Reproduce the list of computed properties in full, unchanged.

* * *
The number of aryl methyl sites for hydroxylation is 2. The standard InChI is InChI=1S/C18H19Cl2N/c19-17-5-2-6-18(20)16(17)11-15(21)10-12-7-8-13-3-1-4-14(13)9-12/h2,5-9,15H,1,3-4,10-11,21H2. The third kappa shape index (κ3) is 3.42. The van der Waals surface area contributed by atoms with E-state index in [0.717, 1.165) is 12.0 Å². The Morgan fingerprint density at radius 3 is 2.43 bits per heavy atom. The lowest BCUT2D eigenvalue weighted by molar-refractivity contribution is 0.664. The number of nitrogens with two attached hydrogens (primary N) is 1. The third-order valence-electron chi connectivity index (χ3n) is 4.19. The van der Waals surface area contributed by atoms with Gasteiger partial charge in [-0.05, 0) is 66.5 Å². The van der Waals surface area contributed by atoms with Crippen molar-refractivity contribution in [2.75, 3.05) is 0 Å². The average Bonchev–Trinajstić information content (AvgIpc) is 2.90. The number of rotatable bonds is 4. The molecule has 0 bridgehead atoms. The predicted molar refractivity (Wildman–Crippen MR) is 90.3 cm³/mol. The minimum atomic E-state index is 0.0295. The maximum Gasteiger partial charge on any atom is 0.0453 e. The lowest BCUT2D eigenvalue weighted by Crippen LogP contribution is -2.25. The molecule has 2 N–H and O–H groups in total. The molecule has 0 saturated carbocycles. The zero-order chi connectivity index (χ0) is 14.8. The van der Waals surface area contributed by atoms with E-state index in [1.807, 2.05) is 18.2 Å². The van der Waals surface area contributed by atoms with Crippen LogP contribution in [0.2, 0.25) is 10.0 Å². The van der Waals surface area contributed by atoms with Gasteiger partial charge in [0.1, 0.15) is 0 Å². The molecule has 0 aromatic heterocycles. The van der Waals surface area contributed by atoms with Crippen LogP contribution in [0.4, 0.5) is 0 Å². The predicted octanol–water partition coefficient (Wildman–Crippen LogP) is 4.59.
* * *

The number of aryl methyl sites for hydroxylation is 2. The standard InChI is InChI=1S/C18H19Cl2N/c19-17-5-2-6-18(20)16(17)11-15(21)10-12-7-8-13-3-1-4-14(13)9-12/h2,5-9,15H,1,3-4,10-11,21H2. The third kappa shape index (κ3) is 3.42. The van der Waals surface area contributed by atoms with E-state index in [0.717, 1.165) is 12.0 Å². The Morgan fingerprint density at radius 3 is 2.43 bits per heavy atom. The lowest BCUT2D eigenvalue weighted by molar-refractivity contribution is 0.664. The number of nitrogens with two attached hydrogens (primary N) is 1. The third-order valence-electron chi connectivity index (χ3n) is 4.19. The van der Waals surface area contributed by atoms with Gasteiger partial charge in [-0.05, 0) is 66.5 Å². The van der Waals surface area contributed by atoms with Crippen molar-refractivity contribution in [2.75, 3.05) is 0 Å². The average Bonchev–Trinajstić information content (AvgIpc) is 2.90. The number of rotatable bonds is 4. The molecule has 0 bridgehead atoms. The predicted molar refractivity (Wildman–Crippen MR) is 90.3 cm³/mol. The minimum atomic E-state index is 0.0295. The maximum Gasteiger partial charge on any atom is 0.0453 e. The lowest BCUT2D eigenvalue weighted by Crippen LogP contribution is -2.25. The molecule has 2 N–H and O–H groups in total. The molecule has 0 saturated carbocycles. The zero-order chi connectivity index (χ0) is 14.8. The van der Waals surface area contributed by atoms with E-state index in [1.807, 2.05) is 18.2 Å². The van der Waals surface area contributed by atoms with Crippen LogP contribution in [0.2, 0.25) is 10.0 Å². The van der Waals surface area contributed by atoms with Gasteiger partial charge in [0.1, 0.15) is 0 Å². The molecule has 0 aromatic heterocycles. The van der Waals surface area contributed by atoms with Crippen LogP contribution in [0.4, 0.5) is 0 Å². The predicted octanol–water partition coefficient (Wildman–Crippen LogP) is 4.59.